The essays—they were brutal. Many of the applications required two or three essays and each question was so unique that it was hard to adapt an essay from one application to another. The essay process became even more difficult for me because I had no favorite college, so I had to treat each essay with much consideration and effort.
The tedious process of submitting countless applications was comparable to running a marathon. I took great pride in knowing that I had done the most possible for each application.
What I learned
My advice to applicants is not to join a bunch of activities just to list on your application. Instead, focus on highlighting a few key activities that you were involved in. Colleges are seeking unique people with strong academic backgrounds and, more importantly, distinctive accomplishments that separate them from the pack. I was very dedicated to Scouting and achieved the rank of Eagle Scout. Having such a significant activity on my resume was a great interview starter. The achievement was influential in many of the essays I wrote.
The money factor
I chose to apply to many public schools because I could get a great education at a reasonable cost. However, even for public schools, the out-of-state costs are extremely high. I applied for numerous scholarships to compensate for the high admission costs. But at this point I have only received a couple thousand dollars. Aside from federal loans, I will rely on my family to pay for a portion of college. The rest of the money will come from some other type of loan. Most likely I will leave college with up to $30,000 in loans.
ROAD TO COLLEGE
Student Stories - 2016
- Ally - Ohio State University - Class of 2016
- Emma - College of William and Mary - Class of 2016
- Jess - Binghamton University - Class of 2016
- Leyth - Pomona College - Class of 2016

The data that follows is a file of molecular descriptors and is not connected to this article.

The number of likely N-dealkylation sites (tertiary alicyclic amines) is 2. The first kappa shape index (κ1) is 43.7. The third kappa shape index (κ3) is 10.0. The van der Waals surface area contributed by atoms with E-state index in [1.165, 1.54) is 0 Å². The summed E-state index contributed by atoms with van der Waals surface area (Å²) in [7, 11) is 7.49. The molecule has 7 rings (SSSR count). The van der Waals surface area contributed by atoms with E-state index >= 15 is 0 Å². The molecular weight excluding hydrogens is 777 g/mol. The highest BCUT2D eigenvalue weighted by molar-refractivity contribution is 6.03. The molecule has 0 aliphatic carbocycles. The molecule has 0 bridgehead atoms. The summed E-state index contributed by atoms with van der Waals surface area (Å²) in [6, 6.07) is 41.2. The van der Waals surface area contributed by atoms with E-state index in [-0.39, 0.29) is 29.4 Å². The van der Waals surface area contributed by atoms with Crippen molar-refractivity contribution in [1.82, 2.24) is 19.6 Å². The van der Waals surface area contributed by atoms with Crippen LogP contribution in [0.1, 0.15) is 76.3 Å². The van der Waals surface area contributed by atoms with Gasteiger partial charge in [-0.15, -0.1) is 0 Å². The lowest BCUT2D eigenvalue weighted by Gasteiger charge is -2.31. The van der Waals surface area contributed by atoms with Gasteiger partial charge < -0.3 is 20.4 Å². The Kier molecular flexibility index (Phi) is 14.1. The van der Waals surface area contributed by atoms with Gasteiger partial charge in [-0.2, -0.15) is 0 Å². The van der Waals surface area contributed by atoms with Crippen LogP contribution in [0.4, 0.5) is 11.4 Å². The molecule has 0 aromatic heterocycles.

- Michael - Northeastern University - Class of 2016
- Molly - Vassar College - Class of 2016
- Shaquilla - Harvard College - Class of 2016
- Tlalli - Yale University - Class of 2016
- Pablo - Amherst College - Class of 2016
- Kathleen - UC Berkeley - Class of 2016
- David - Vanderbilt University - Class of 2016
Student Stories - 2015
- Brenna - Iowa State University - Class of 2015
- Candace - U. of N. Carolina at Chapel Hill - Class of 2015
- Andrew - Penn State University Park - Class of 2015
- Nick - Georgetown University - Class of 2015
- Stephen - University of Pennsylvania - Class of 2015
- Stephanie - Stanford University - Class of 2015
- Jeremy - Boston University - Class of 2015
- Amy - Hillsdale College - Class of 2015
- Maggie - UCLA - Class of 2015
- Joseph - University of Vermont - Class of 2015
Student Stories - 2014
- Alexander - U. of Colorado Boulder - Class of 2014
- Alexandra - Indiana U. Bloomington - Class of 2014
- Gabrielle - Furman University - Class of 2014
- Linda - Grinnell College - Class of 2014
- Mario - Cal Poly Pomona - Class of 2014
- Matt - Carleton College - Class of 2014
- Michael - University of Maryland - Class of 2014
- Monica - Hiram College - Class of 2014
- Obianujo - The College of New Jersey - Class of 2014
- Philip - American University - Class of 2014
- Leslie - Wesleyan University - Class of 2014
Student Stories - 2013
- Jessica - Wellesley College - Class of 2013
- Jason - Univ. of Michigan - Class of 2013
- Daniel - Yale University - Class of 2013
- Melanie - Colby College - Class of 2013
- Anthony - University of Pittsburgh - Class of 2013
- Claire - Johns Hopkins University - Class of 2013
- David - University of Chicago - Class of 2013
- Eric - UC San Diego - Class of 2013
- John - Pomona College - Class of 2013
- Umbar - Cornell University - Class of 2013
- Kira - Swarthmore College - Class of 2013
- Joelle - Univ. of Wisconsin-Madison - Class of 2013
- Mark - Union College - Class of 2013
- Uddit - U.S. Air Force Academy - Class of 2013
- Julia - University of Florida - Class of 2013
- Justin - University of Georgia - Class of 2013
- Stacy - Cal Poly San Luis Obispo - Class of 2013
- Briton - Hobart College - Class of 2013
Student Stories - 2012
- Roy - Calif. Maritime Acad. / UC Irvine - Class of 2012
- Kirsten - Chapman / UC Davis - Class of 2012
- Ashley - Mount Holyoke College - Class of 2012
- Marquis - Princeton University - Class of 2012
- Pauline - Seattle University - Class of 2012
- Sundiata - Univ. of Mass. Amherst - Class of 2012
- James - Villanova University - Class of 2012
Student Stories - 2011
Student Stories - 2010
- Daniela - Bates College - Class of 2010
- Renata - Brown University - Class of 2010
- Megan - Denison University - Class of 2010
- Catlin - Harvard College - Class of 2010
- Catherine - Reed College - Class of 2010
- Matthew - Syracuse University - Class of 2010
- Danielle - UCLA - Class of 2010
- Stephanie - University of Illinois - Class of 2010
- Sam - University of Washington - Class of 2010
- Jeffrey - Washington and Lee Univ. - Class of 2010
Student Stories - 2009
Live Well and Prosper
On the road to college? Make it easier with timely tips and expert advice - free. Find out more.
Sign up today!